4 May 2024

Mel Parsons on her favourite Christchurch venues

From The Sampler, 2:30 pm on 4 May 2024

Aotearoa's performance spaces have been through some testing times over the last while, including a pandemic that forced them to stop trading, and inner-city intensification leading to noise complaints. To survey the health of the country's live music scene, we checked in on four of the country's main centres, starting in Christchurch.

Mel Parsons performing at Isaac Theatre

Mel Parsons performing at Isaac Theatre Photo: Cartwright Creative

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Mel Parsons is an award-winning folk musician who's no stranger to playing live in her home town. Our tour starts with her favourite spot to perform.

Isaac Theatre Royal

“I’ve played a lot of shows here over the years," says Parsons of the central city heritage building, "with Fly My Pretties, and we did a lot of the Liberty Stage shows here. I’ve done some of my own shows here. 

“I love it, it’s beautiful. The sound’s always great. There's something about the atmosphere in these old, vibey venues that’s impossible to create anywhere else. The environment gives it the edge over a brand new state-of-the-art theatre.”

Mel Parsons and band performing at Isaac Theatre

Mel Parsons and band performing at Isaac Theatre Photo: Cartwright Creative

Blue Smoke (RIP)

Housed in The Tannery shopping centre, Blue Smoke was a favourite local spot, before it stopped hosting live music a few years ago. It's now only available to hire for private functions.

“It’s gutting because Blue Smoke had a lot of internationals come through," says Parsons, "a lot that are well-regarded sit in that 300 [audience member] pocket. The funding for the bigger commercial venues is probably quite a different scenario to these smaller venues, which rely on people coming to gigs and paying for drinks. When they’re not doing that how do they stay open?

“Jess Shanks [from the band The Eastern], who ran it, cared about every show. Having an artist run a venue who innately knows all the things that you need to make a great show, and to look after artists, it just made the difference I think. 

“The sound was always good, and the setup was always right for the show. Because of that, It always drew a nice music-loving crowd. For me, they’re the key ingredients for cool shows.”

Taylor MacGregor of Save Our Venues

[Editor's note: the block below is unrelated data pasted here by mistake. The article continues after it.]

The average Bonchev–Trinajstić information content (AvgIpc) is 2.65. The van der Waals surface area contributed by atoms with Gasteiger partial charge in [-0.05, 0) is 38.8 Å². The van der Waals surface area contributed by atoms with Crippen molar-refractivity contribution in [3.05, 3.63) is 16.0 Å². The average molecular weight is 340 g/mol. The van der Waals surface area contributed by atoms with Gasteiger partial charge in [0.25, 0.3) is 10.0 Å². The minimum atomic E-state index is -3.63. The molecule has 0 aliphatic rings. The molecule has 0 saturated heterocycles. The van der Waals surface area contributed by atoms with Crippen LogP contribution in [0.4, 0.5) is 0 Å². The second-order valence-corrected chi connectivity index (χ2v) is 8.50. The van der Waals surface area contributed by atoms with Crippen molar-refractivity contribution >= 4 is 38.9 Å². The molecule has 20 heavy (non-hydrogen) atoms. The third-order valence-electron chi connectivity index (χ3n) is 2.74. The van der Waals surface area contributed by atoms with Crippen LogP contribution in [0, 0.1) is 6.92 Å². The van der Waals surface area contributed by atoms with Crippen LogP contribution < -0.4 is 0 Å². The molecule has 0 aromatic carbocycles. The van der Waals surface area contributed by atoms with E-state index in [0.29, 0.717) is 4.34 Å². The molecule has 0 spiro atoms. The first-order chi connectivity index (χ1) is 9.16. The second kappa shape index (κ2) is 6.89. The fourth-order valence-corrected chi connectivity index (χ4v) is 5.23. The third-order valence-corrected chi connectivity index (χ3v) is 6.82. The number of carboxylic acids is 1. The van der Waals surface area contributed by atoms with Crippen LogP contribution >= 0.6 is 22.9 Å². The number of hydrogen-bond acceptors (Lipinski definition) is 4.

Taylor MacGregor of Save Our Venues Photo: 95bFM

The effects of the COVID-19 pandemic on the country's performance spaces led to the forming of Save Our Venues, an organisation who raised around $500,000 to help keep them afloat.

Their representative Taylor MacGregor, (who hosts Freak the Sheep, a NZ music show on 95bFM), says it highlighted a need for collective representation in the live music space. 

In 2022 they stepped in after a trio of Christchurch venues made headlines, when construction started on some nearby property.

“There was a naturally-formed hub of these primary purpose grassroots venues," says MacGregor, "Space Academy, Dark Room and, formerly, 12 Bar [who closed in 2023], were essentially neighbours. It was announced that consent had been given to build 18 townhouses over the driveway from Space Academy. 

“This is [potentially] a noise issue: it was a mixed use industrial area, and it essentially flew by without council realising the venues are there. This has caused potential for land-use conflict, and reverse-sensitivity issues around having residents next to functioning music venues.

“Parallel to that you had Dux Central in town, that was having issues with a neighbour that was essentially jeopardising the ability to host music. 

“We’ve been working with the council for the last year and a half. There is a plan underway to develop ways in which there can be nighttime activity, and high noise areas, and establish that these spaces are a part of the design of the city. 

“It is an ongoing process, and council is very engaged. For now, those venues are going strong.”


A performance at Wunderbar in Lyttleton

A performance at Wunderbar in Lyttleton Photo: supplied

Mel Parsons sings the praises of this Lyttleton stalwart, saying “It’s like there’s been an art department through there and they’ve just gone absolutely mental. It’s so cool, there’s colour, and mirrors, and lampshades made out of Barbie dolls, and a big disco ball in the band room. 

“From the balcony you’re looking straight out to the port, and the harbour. Places that have a vibe stick around, don’t they? It’s cool but unpretentious.”

Naval Point Club

Nearby Wunderbar in Lyttleton is this unlikely performance spot.

“It’s a yacht club mixed with RSA kind of vibe inside," says Parsons. "I’ve played a few wee shows there over the years. We did a show on a Greg Johnson tour five or six years ago that was a lot of fun.

The Loons

“I would say Loons is the main Christchurch venue now, says Parsons. "It’s almost like a community hall. It’s beautiful, and has been refurbished, but it’s just a big long room with a wooden floor and a stage at one end. 

“When Blue Smoke shut down I felt quite sad, because it was such a hub. But you know, things have their time, and I guess we’re just lucky that the timing of Loons’ refurbishment has meant it’s become that new space.”

Mel Parsons

Photo: Cartwright Creative

Mel Parsons' new album Sabotage is out June 7th.